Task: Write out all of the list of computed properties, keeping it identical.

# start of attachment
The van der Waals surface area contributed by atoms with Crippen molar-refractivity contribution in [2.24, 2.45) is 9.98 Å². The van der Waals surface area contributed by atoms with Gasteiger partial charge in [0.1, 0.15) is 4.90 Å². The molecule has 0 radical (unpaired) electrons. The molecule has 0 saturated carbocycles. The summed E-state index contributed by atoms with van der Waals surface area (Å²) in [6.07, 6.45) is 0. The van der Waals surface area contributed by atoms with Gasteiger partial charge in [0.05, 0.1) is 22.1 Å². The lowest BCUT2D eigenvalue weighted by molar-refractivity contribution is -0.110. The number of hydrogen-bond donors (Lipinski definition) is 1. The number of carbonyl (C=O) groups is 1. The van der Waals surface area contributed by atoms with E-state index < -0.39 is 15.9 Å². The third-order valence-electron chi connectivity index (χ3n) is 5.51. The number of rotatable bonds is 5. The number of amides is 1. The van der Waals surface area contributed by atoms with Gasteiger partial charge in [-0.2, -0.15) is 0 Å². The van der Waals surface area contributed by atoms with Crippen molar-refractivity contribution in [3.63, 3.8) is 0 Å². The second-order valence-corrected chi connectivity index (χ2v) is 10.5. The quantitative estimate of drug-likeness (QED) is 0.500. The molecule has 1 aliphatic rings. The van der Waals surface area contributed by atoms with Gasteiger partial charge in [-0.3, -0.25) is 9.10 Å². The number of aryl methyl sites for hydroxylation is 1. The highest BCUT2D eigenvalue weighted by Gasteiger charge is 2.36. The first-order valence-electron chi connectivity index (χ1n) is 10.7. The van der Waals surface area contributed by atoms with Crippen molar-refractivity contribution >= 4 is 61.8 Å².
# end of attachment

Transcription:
The van der Waals surface area contributed by atoms with Crippen molar-refractivity contribution in [2.24, 2.45) is 9.98 Å². The van der Waals surface area contributed by atoms with Gasteiger partial charge in [0.1, 0.15) is 4.90 Å². The molecule has 0 radical (unpaired) electrons. The molecule has 0 saturated carbocycles. The summed E-state index contributed by atoms with van der Waals surface area (Å²) in [6.07, 6.45) is 0. The van der Waals surface area contributed by atoms with Gasteiger partial charge in [0.05, 0.1) is 22.1 Å². The lowest BCUT2D eigenvalue weighted by molar-refractivity contribution is -0.110. The number of hydrogen-bond donors (Lipinski definition) is 1. The number of carbonyl (C=O) groups is 1. The van der Waals surface area contributed by atoms with E-state index < -0.39 is 15.9 Å². The third-order valence-electron chi connectivity index (χ3n) is 5.51. The number of rotatable bonds is 5. The number of amides is 1. The van der Waals surface area contributed by atoms with Gasteiger partial charge in [-0.2, -0.15) is 0 Å². The van der Waals surface area contributed by atoms with Crippen molar-refractivity contribution in [3.63, 3.8) is 0 Å². The second-order valence-corrected chi connectivity index (χ2v) is 10.5. The quantitative estimate of drug-likeness (QED) is 0.500. The molecule has 1 aliphatic rings. The van der Waals surface area contributed by atoms with Gasteiger partial charge in [-0.3, -0.25) is 9.10 Å². The number of aryl methyl sites for hydroxylation is 1. The highest BCUT2D eigenvalue weighted by Gasteiger charge is 2.36. The first-order valence-electron chi connectivity index (χ1n) is 10.7. The van der Waals surface area contributed by atoms with Crippen molar-refractivity contribution >= 4 is 61.8 Å².